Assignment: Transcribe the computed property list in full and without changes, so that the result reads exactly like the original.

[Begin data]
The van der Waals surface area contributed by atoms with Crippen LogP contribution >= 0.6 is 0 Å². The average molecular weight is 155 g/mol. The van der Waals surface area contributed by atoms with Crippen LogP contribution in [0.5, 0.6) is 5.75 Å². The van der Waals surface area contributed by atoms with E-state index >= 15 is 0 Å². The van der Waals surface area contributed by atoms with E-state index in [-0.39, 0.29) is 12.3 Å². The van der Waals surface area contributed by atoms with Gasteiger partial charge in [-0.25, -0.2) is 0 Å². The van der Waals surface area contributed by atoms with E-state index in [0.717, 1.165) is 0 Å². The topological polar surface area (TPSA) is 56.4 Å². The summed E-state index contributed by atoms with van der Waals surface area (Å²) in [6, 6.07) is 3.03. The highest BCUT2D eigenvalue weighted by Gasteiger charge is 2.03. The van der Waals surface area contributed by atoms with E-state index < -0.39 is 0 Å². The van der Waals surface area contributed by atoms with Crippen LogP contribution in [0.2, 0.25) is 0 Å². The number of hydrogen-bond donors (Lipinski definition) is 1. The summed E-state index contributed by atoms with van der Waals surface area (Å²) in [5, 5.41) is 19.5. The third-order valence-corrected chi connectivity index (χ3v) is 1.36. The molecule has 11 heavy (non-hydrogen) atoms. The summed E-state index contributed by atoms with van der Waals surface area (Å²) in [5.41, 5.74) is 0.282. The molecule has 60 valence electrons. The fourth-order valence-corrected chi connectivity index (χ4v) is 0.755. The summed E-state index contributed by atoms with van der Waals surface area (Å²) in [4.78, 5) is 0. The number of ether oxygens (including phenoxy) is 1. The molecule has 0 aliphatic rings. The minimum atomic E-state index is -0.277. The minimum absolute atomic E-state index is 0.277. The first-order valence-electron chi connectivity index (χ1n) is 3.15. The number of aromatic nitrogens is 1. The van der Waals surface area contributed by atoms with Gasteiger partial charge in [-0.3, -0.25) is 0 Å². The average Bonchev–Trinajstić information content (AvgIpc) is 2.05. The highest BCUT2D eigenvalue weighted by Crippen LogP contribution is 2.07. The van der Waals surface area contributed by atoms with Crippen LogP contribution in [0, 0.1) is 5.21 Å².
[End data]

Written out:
The van der Waals surface area contributed by atoms with Crippen LogP contribution >= 0.6 is 0 Å². The average molecular weight is 155 g/mol. The van der Waals surface area contributed by atoms with Crippen LogP contribution in [0.5, 0.6) is 5.75 Å². The van der Waals surface area contributed by atoms with E-state index >= 15 is 0 Å². The van der Waals surface area contributed by atoms with E-state index in [-0.39, 0.29) is 12.3 Å². The van der Waals surface area contributed by atoms with Gasteiger partial charge in [-0.25, -0.2) is 0 Å². The van der Waals surface area contributed by atoms with E-state index in [0.717, 1.165) is 0 Å². The topological polar surface area (TPSA) is 56.4 Å². The summed E-state index contributed by atoms with van der Waals surface area (Å²) in [6, 6.07) is 3.03. The highest BCUT2D eigenvalue weighted by Gasteiger charge is 2.03. The van der Waals surface area contributed by atoms with E-state index < -0.39 is 0 Å². The van der Waals surface area contributed by atoms with Crippen LogP contribution in [0.2, 0.25) is 0 Å². The number of hydrogen-bond donors (Lipinski definition) is 1. The summed E-state index contributed by atoms with van der Waals surface area (Å²) in [5, 5.41) is 19.5. The third-order valence-corrected chi connectivity index (χ3v) is 1.36. The molecule has 11 heavy (non-hydrogen) atoms. The summed E-state index contributed by atoms with van der Waals surface area (Å²) in [5.41, 5.74) is 0.282. The molecule has 60 valence electrons. The fourth-order valence-corrected chi connectivity index (χ4v) is 0.755. The summed E-state index contributed by atoms with van der Waals surface area (Å²) in [4.78, 5) is 0. The number of ether oxygens (including phenoxy) is 1. The molecule has 0 aliphatic rings. The minimum atomic E-state index is -0.277. The minimum absolute atomic E-state index is 0.277. The first-order valence-electron chi connectivity index (χ1n) is 3.15. The number of aromatic nitrogens is 1. The van der Waals surface area contributed by atoms with Gasteiger partial charge in [-0.3, -0.25) is 0 Å². The average Bonchev–Trinajstić information content (AvgIpc) is 2.05. The highest BCUT2D eigenvalue weighted by Crippen LogP contribution is 2.07. The van der Waals surface area contributed by atoms with Crippen LogP contribution in [0, 0.1) is 5.21 Å².